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The staggering cost of taking payment holidays from the banks

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Deferring repayments will add at least R20.7 billion to South Africans’ debt, says DebtBusters.

Payment holidays offered during the three-month period from April to June 2020 will cost an additional R20.7 billion in debt for the estimated 1.6 million South African consumers who participated.

Benay Sager, DebtBusters’ chief operating officer

This is according to calculations by DebtBusters, South Africa’s leading and largest debt counsellor.

Benay Sager, DebtBusters’ chief operating officer, says while payment holidays were very good news for people facing a short-term cash crunch they came at a cost. This is as a result of interest accumulating on the debt owed, even though payments were put on hold for a while.

“We understand that for many consumers payment holidays were a lifeline. For people who were desperate to make ends meet during the hard lockdown, the additional interest may have seemed an inconsequential consideration, but on average a three-month payment holiday will have increased what they owe by 4.2%. That equates to R12 900 over-and-above the original debt for the typical consumer who participated in the payment holidays for three months.”

DebtBusters’ analysis was conducted based on the profiles of typical consumers who applied for debt counselling over the past year. The analysis includes a breakdown of how a three-month payment holiday affected these consumers’ levels of debt:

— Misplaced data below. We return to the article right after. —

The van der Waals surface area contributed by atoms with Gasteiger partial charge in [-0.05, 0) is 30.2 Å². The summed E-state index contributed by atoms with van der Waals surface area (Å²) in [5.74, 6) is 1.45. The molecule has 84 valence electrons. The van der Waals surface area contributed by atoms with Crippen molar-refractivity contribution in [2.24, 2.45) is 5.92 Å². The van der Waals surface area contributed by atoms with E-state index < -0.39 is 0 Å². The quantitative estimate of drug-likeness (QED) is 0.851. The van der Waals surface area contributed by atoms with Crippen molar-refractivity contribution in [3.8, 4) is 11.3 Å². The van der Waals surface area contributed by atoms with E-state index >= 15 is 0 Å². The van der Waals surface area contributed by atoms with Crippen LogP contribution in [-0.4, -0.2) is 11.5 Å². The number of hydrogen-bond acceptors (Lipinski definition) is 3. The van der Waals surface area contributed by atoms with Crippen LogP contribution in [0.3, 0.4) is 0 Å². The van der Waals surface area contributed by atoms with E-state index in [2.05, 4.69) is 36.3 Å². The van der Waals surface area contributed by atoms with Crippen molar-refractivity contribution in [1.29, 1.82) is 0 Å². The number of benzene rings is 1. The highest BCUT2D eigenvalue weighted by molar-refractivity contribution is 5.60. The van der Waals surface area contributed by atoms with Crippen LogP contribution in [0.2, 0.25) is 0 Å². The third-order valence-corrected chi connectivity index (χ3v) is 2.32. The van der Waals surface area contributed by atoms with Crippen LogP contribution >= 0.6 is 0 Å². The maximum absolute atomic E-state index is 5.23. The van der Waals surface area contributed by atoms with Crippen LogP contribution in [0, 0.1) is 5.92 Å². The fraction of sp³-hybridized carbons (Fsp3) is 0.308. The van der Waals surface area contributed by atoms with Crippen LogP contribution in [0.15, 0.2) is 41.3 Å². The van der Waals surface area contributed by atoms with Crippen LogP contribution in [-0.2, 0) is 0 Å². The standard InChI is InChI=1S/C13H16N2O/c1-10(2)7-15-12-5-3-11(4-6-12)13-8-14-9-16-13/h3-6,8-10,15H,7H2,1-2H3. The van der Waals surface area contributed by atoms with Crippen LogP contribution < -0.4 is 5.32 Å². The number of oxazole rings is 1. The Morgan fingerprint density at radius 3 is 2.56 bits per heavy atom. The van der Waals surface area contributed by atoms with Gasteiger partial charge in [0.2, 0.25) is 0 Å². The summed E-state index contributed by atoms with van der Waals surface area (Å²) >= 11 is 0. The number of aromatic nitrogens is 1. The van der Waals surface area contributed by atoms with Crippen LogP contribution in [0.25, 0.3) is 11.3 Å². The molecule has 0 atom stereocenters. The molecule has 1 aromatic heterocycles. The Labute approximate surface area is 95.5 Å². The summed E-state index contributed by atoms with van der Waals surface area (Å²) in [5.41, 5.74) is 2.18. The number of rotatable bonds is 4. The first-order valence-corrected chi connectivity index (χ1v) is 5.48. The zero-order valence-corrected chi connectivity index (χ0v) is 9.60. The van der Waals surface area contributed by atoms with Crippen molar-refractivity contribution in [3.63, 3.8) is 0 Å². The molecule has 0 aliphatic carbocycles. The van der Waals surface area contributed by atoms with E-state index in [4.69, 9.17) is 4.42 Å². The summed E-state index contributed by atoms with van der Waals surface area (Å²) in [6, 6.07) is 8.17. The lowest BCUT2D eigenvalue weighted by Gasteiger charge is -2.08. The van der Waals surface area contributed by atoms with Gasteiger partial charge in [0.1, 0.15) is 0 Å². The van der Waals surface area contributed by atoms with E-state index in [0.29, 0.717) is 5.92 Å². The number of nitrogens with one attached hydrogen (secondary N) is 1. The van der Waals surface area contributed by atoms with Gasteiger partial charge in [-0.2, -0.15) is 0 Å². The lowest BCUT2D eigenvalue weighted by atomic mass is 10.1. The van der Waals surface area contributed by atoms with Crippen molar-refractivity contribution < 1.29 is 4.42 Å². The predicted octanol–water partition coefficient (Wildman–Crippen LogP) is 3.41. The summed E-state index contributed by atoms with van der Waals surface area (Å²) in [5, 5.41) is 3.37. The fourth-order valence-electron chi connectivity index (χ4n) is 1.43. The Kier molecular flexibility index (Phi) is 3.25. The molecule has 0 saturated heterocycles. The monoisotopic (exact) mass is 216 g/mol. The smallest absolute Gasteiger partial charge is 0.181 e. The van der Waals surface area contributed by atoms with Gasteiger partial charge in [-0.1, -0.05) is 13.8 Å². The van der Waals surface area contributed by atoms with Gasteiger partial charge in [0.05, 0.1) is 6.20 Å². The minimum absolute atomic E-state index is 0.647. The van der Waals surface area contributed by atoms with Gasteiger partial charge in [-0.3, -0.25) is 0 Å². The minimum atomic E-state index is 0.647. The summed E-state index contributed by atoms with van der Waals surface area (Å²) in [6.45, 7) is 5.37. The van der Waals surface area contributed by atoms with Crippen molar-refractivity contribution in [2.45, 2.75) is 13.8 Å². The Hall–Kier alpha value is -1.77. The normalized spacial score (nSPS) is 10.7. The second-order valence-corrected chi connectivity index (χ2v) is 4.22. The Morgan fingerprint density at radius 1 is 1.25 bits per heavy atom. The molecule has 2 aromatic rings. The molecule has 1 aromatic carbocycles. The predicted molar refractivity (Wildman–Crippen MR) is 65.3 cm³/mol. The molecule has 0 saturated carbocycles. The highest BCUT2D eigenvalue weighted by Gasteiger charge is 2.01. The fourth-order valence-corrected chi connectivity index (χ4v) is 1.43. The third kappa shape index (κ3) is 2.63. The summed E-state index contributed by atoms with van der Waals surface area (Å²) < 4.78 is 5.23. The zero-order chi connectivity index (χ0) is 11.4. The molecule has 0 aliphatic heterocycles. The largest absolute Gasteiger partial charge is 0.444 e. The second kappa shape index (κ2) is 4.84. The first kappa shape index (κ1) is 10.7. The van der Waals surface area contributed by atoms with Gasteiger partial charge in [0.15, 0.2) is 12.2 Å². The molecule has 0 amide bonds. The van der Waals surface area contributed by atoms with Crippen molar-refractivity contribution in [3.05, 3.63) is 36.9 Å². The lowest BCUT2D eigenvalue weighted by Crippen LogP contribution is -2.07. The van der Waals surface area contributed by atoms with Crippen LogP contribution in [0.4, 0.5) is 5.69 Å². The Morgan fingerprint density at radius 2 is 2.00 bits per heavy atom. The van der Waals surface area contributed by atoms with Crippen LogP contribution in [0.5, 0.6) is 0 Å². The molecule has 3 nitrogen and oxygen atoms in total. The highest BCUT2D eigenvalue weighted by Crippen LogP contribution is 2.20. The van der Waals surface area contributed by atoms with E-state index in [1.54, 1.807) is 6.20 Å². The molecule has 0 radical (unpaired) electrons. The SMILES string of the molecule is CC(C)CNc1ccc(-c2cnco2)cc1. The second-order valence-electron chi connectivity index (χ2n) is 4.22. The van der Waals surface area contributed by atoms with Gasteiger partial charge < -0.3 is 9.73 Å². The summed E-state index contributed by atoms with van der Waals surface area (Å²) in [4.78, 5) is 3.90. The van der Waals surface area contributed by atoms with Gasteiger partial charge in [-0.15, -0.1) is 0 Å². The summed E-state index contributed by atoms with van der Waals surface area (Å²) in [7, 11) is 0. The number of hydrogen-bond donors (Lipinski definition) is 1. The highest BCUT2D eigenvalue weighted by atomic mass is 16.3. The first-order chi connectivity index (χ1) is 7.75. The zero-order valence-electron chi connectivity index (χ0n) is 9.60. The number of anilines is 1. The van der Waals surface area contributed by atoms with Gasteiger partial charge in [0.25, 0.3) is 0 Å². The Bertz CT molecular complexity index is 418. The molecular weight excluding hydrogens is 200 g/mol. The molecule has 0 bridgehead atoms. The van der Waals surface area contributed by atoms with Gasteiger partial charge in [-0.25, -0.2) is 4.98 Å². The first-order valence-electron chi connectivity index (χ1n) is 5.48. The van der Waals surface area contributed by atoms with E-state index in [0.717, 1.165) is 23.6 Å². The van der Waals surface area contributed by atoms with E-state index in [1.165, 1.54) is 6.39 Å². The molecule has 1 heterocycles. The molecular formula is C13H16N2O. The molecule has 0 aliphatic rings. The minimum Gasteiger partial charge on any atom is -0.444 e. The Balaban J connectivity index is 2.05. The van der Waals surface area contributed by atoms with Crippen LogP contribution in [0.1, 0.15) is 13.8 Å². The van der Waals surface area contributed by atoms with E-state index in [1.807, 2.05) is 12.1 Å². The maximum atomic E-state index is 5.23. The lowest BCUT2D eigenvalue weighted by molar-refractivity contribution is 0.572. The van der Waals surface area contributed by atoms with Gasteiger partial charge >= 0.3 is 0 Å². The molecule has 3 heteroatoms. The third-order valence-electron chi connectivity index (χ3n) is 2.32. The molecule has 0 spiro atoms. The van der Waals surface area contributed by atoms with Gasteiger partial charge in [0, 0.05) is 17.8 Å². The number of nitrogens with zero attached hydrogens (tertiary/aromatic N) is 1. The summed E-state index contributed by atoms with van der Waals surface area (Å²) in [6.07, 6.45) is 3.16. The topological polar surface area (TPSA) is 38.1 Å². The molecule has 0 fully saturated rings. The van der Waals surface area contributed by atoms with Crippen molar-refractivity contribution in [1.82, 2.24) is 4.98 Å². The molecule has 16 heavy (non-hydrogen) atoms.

• For those who deferred bond repayments, the debt on their mortgage has grown by R14 300.
  • A three-month payment holiday on vehicle finance came at an additional cost of R6 000.
  • The same three-month break from repaying a personal loan has cost R9 800.
  • People who took payment holidays on all three type of debts will have to repay R30 100 on top of what they already owed.

“In a country as over-indebted as South Africa, especially at a time when the economy is contracting, this is enough to push people who were just about making ends meet into a situation where their debt-to-income ratio is unsustainable,” says Sager.

He says that while these numbers are sobering, people who find themselves struggling to make repayments as a result of increased debt levels or constrained income should seek help sooner rather than later.

“Although some people are sceptical about debt counselling the reality is that in South Africa it is highly regulated and generally very effective. By getting help from a reputable debt councillor as soon as you realise you’re in trouble you can avoid a situation where you could lose everything you’ve worked for.”

Since 2016 the number of consumers successfully completing debt counselling with DebtBusters has grown by more than 40% per annum.